The plunger for the FMJ-250 High Pressure Syringe is made with a reinforced, anodized aluminum thumb button and stainless steel rod with a white PTFE (Teflon®) tip. It provides hydraulic pressure and gas-tight contact in the bore of the syringe.
After long continued use, or if the FMJ-250 High Pressure Syringe has been over-pressured due to a blockage in the tip of the MicroSprayer® Aerosolizer, the tip of the plunger can become worn. This may result in leaking from the proximal end of the syringe barrel, or a decrease in the quality and uniformity of the aerosol produced. Replacement plungers can be purchased without having to replace the entire syringe.
- Condition the plunger before use: Before using a replacement plunger for the first time in your FMJ-250 High Pressure Syringe, you must condition the white PTFE (Teflon®) plunger tip. Wet the plunger tip with distilled water or a solvent. Do NOT use viscous oils to lubricate plunger tips. After wetting the plunger tip, insert the plunger into the barrel of the FMJ-250 High Pressure Syringe. Move the plunger in and out of the barrel approximately 10 times. Apply steady and even pressure; avoid twisting movements.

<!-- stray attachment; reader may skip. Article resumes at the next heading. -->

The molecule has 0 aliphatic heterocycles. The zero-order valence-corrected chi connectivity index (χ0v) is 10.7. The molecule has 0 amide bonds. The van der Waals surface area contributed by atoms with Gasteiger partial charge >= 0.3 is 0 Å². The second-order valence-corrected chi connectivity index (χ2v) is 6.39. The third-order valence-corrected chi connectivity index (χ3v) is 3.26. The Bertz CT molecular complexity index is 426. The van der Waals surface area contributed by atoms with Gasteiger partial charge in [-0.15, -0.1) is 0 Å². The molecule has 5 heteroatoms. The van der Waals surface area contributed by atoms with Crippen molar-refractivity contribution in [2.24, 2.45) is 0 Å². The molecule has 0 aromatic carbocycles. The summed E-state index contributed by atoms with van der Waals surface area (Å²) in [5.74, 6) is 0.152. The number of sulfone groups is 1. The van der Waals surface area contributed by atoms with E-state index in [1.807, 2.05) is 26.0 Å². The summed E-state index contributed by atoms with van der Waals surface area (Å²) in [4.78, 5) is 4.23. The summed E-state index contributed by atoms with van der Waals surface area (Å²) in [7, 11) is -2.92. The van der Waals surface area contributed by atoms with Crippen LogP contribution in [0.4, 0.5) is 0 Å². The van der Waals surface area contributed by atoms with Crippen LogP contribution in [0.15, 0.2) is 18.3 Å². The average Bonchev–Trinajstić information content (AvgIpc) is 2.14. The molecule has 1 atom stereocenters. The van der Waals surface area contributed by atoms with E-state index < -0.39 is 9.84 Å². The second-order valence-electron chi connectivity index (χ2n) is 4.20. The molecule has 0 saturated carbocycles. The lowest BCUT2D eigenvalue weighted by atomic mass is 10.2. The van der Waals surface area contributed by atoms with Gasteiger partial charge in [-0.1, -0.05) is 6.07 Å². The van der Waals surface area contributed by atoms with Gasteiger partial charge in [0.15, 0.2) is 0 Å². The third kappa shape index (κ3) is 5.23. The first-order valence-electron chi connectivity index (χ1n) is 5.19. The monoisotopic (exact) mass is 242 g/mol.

- Nothing prevents the plunger from being pulled out of the syringe entirely. In general, the user should become familiar with how far out they can pull the plunger before it comes out of the syringe barrel, and avoid pulling it out when in use, as this may increase the likelihood of getting air into the syringe barrel.
- Clean and maintain the FMJ-250 High Pressure Syringe and plunger according to the instructions provided. Avoid using corrosive, caustic or acidic cleaning solutions. Never soak the plunger in bleach.
- It is important to fully rinse the FMJ-250 High Pressure Syringe and plunger after use with deionized water solution. If you are using buffers or other salt (saline) solutions that are left in the fluid path overnight, salts may accumulate or crystallize in the system. Crystals may form and damage the syringe plunger tip.
- ALWAYS remove the plunger before autoclaving the FMJ-250 High Pressure Syringe. In general chemical methods of sterilization are less likely to cause damage to the syringe and plunger than autoclaving.